Humans strike back!

Social networking tools get us communicating with real people again. CRAIG REARDON

Craig Reardon

By Craig Reardon

An oft-quoted concern about the growing trend towards online communication is that real-live personal interaction is suffering. Many are worried that as we use a myriad of devices to communicate with one another, the old fashioned norm of meeting and talking in the flesh is going the way of the typewriter and leading us down some dark robotic path devoid of real people.

And to some extent that is true. The recent obesity epidemic is a real symptom of spending way too much time being entertained by devices instead of getting outside and throwing a ball or frisbee like we used to.

Come to think of it my waistline could do with a bit more frisbee throwing right now!

But as written previously, the jury has been out on how much some time-consuming web 2.0 offerings can offer time-poor SME operators and managers.

Cloak and dagger personas proliferate

For example, it’s very difficult to have a serious business relationship with a DarthVader25 or BadGirl74 etc of other social networking offerings.

And I have to say too that when it comes to buying on eBay and its ilk, all the positive previous buyer feedback in the world doesn’t remove the slightly queasy feeling of doing business with SuperSally, whether she’s a powerseller or not.

And keeping staff focused on their work instead of the various web 2.0 distractions is a genuine concern.

But at least in one corner of cyberspace, the notion of making real, valuable connections with living breathing people is growing apace.

Many of the same social networking tools that are being accused of robbing us of real life human contact are in fact going a long way towards putting us back in touch with real people with whom rewarding, real life relationships are being developed.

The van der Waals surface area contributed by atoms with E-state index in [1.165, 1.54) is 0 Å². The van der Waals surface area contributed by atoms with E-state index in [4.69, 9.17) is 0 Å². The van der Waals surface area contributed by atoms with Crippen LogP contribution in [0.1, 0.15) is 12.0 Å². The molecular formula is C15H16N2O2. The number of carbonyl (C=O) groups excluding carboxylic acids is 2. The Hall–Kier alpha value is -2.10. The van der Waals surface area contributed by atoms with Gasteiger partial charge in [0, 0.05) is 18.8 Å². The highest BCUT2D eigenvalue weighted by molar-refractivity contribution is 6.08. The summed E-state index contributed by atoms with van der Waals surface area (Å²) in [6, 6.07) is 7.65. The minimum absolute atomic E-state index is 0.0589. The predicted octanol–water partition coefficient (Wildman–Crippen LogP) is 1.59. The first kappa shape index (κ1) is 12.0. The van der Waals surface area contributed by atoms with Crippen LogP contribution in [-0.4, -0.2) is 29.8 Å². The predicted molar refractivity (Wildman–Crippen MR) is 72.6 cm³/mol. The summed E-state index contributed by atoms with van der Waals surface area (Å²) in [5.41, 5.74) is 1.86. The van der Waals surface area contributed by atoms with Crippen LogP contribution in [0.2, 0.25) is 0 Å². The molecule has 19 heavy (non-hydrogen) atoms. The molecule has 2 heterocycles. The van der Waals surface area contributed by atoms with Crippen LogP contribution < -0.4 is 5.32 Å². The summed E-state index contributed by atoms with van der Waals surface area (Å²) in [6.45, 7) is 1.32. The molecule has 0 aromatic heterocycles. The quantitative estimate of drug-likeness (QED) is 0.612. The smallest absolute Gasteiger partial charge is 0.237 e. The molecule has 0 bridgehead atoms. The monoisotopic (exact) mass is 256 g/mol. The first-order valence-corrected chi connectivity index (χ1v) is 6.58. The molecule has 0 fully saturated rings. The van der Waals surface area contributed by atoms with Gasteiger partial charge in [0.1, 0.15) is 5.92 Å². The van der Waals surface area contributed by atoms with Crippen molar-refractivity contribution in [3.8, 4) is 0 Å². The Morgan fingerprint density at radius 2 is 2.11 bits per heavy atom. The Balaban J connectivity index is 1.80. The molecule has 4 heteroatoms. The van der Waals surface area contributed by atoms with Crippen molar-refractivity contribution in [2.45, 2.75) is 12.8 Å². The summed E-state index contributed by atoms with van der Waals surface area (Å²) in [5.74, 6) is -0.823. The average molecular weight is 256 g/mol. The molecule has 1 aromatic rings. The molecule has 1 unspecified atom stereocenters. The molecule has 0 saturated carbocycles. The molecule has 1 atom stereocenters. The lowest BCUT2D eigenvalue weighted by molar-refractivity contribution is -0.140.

Connecting with real people

Unlike some social networking, virtual reality and public auction websites where one’s true identity is mysteriously disguised, the more business-oriented social networks such as LinkedIn and Facebook are putting real people with real identities in touch with each other around the globe for mutual benefit.

Personal attributes like employment history, qualifications and personal interests that many business networking sites promote provide members with a refreshing feeling of communicating with a real human instead of a figment of someone’s imagination.

And the business benefits such a development provides are many and varied.

Since I’ve been spending more time (but importantly not too much!) exploring connections with current and former colleagues, joining discussions of various groups and inviting others into my network, I’ve made some very valuable contacts that I have no doubt will assist my business.

Think of it as business networking on steroids!

And having more and more people “hear” about what you can do for them can only be good for business.

Promoting word of mouse

In fact in the process of writing this blog I have been developing relationships with some connections in the US that could well lead to the first international order we have had for our services. I’ll keep you posted on this development.

The other important factor these communities provide is good old human interaction – albeit via keyboard. Many “SOHO” workers bemoan the lack of “watercooler” conversation their employed counterparts get in larger organisations. But comments and discussion threads posted by many groups provides a welcome brief diversion and feeling of community belonging.

Of course with more and more people using and joining social networks – particularly among under 30s, your own involvement and experimentation in them means that you can keep in touch with some of the fundamental communication tools your markets are now using on a daily basis.

That makes you better informed when planning your next communication with them.


Craig Reardon is a leading eBusiness educator and founder and director of independent web services firm The E Team which provide the gamut of ‘pre-built’ website solutions, technologies and services to SMEs in Melbourne and beyond.

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